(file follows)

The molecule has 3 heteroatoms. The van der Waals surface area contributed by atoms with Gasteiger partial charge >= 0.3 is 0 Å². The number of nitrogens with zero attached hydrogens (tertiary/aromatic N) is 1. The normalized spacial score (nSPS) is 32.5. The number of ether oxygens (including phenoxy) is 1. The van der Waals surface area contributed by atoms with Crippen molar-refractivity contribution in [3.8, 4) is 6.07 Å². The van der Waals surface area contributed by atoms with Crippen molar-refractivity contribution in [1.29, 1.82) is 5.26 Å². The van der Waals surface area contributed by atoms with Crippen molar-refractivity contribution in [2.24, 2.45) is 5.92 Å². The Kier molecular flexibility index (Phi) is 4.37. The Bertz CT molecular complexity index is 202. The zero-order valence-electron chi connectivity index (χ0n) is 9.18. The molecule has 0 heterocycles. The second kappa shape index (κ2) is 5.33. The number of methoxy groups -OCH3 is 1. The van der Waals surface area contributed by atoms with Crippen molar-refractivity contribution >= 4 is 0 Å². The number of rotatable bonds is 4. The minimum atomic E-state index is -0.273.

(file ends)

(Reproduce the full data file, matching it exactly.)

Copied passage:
The molecule has 3 heteroatoms. The van der Waals surface area contributed by atoms with Gasteiger partial charge >= 0.3 is 0 Å². The number of nitrogens with zero attached hydrogens (tertiary/aromatic N) is 1. The normalized spacial score (nSPS) is 32.5. The number of ether oxygens (including phenoxy) is 1. The van der Waals surface area contributed by atoms with Crippen molar-refractivity contribution in [3.8, 4) is 6.07 Å². The van der Waals surface area contributed by atoms with Crippen molar-refractivity contribution in [1.29, 1.82) is 5.26 Å². The van der Waals surface area contributed by atoms with Crippen molar-refractivity contribution in [2.24, 2.45) is 5.92 Å². The Kier molecular flexibility index (Phi) is 4.37. The Bertz CT molecular complexity index is 202. The zero-order valence-electron chi connectivity index (χ0n) is 9.18. The molecule has 0 heterocycles. The second kappa shape index (κ2) is 5.33. The number of methoxy groups -OCH3 is 1. The van der Waals surface area contributed by atoms with Crippen molar-refractivity contribution >= 4 is 0 Å². The number of rotatable bonds is 4. The minimum atomic E-state index is -0.273.